"Inside" exposes this type of self-awareness as a new brand of white male social justice, set alongside an impressive taxonomy of 21st-century white man tropes, including an unbearable "social brand consultant." Lyrical juxtapositions like "the whole world at your fingertips, the ocean at your door" and "a book on getting better hand delivered by a drone" further critique self-actualization through consumption, particularly digital consumption and information overload, picking up on themes from Burnham's 2018 film "Eighth Grade."

Many of the special's early songs could have been pre-pandemic critiques of whiteness and social media culture, particularly his song trolling white women's Instagram lives, where Burnham ironically uses digital projections to depict a white woman living a fun, quirky life during a global pandemic. Similarly, the consistent references to the corporatization of movements resonates at a moment in capitalism in which Target carries a "Pride" line and Netflix markets a "Black Lives Matter Collection."

And yet, something about Burnham's mastery of all these white tropes sat funny with me. Maybe it's the undertones of toxic masculinity in this mastery. Maybe it's the fact that, even before COVID-19, there remains a large market for the very thing Burnham is critiquing: the individual self-deprecating white man who flames himself but is disconnected from larger social struggle, his angst a product of his social and political isolation.

Burnham's physical evolution over the course of the show — and the content shift from making-fun-of-white-people to dealing with a spiraling psyche — force a reckoning with the psychological toll of the last year and a half. Repeated lines like "Look who's inside again / went out to look for a reason to hide again" draw attention to the fact that social-media-driven artistic practice and self-isolation have long gone hand in hand.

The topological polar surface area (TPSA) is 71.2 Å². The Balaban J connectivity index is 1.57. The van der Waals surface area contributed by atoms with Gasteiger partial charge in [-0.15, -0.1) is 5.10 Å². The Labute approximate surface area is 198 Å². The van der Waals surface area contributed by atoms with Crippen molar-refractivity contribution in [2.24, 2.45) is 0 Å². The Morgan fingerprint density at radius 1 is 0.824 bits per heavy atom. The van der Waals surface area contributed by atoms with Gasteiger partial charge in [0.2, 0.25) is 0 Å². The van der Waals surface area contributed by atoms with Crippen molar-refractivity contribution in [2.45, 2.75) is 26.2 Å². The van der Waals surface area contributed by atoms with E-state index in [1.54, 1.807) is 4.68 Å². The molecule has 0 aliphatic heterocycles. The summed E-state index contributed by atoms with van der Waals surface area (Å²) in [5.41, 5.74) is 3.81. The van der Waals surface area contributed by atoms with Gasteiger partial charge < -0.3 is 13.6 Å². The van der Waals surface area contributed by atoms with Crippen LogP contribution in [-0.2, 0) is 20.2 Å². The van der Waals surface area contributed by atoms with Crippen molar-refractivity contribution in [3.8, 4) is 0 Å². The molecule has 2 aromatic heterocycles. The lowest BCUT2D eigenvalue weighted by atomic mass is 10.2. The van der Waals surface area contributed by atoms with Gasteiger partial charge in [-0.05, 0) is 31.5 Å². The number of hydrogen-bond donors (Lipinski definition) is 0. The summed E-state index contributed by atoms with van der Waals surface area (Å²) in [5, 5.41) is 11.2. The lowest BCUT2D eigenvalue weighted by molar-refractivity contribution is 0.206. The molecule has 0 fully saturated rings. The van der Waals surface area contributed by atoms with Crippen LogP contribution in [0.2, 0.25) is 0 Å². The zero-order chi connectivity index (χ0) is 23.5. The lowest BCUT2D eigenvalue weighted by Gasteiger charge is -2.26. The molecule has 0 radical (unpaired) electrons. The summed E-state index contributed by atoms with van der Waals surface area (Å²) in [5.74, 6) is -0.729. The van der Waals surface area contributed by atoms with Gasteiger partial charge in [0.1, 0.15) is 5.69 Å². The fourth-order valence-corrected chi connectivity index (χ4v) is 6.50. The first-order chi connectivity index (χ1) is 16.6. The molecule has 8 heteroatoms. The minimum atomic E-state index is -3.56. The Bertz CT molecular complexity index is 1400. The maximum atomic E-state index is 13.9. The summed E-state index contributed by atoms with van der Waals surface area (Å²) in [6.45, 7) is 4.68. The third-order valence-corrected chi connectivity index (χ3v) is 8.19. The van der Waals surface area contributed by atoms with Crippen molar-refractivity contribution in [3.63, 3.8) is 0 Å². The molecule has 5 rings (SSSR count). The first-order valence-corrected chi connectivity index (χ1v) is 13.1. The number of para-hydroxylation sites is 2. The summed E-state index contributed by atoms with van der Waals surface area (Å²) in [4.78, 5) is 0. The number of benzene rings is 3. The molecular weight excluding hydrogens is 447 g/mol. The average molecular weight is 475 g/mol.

Bo Burnham in "Bo Burnham: Inside" (Courtesy of Netflix)

Bo Burnham in "Bo Burnham: Inside" (Courtesy of Netflix)

And then, there is the question that we already know the answer to: Who gets to be a tortured artist publicly and show mental health struggles — particularly suicidal ideations — without being pathologized for it? Maybe it's the fact that in "Inside," vague references to racial injustice and climate change remain firmly outside. Maybe it's the fact that the show's mystique dissolved a bit when I read that his studio is actually a stand-alone building in his Los Angeles backyard, a far cry from those who spent lockdowns in small city apartments without a house to retreat to after the workday. Maybe it's the strange feeling of seeing a cisgender white man so free in his body, alone.

We need Burnham to stand for something, not just exist in the endless loop of self-reflexive self-mastery. Otherwise, "Inside" risks serving as a boilerplate for a new privileged-white-male performance of self-awareness through art.

That said, maybe we can measure the success of this special not in masterful effects and production or catchy songs, but in the space it opens up to process and critique the limitations of the art that has gotten us through COVID-19 so far — and to create new genres and forms from their ashes.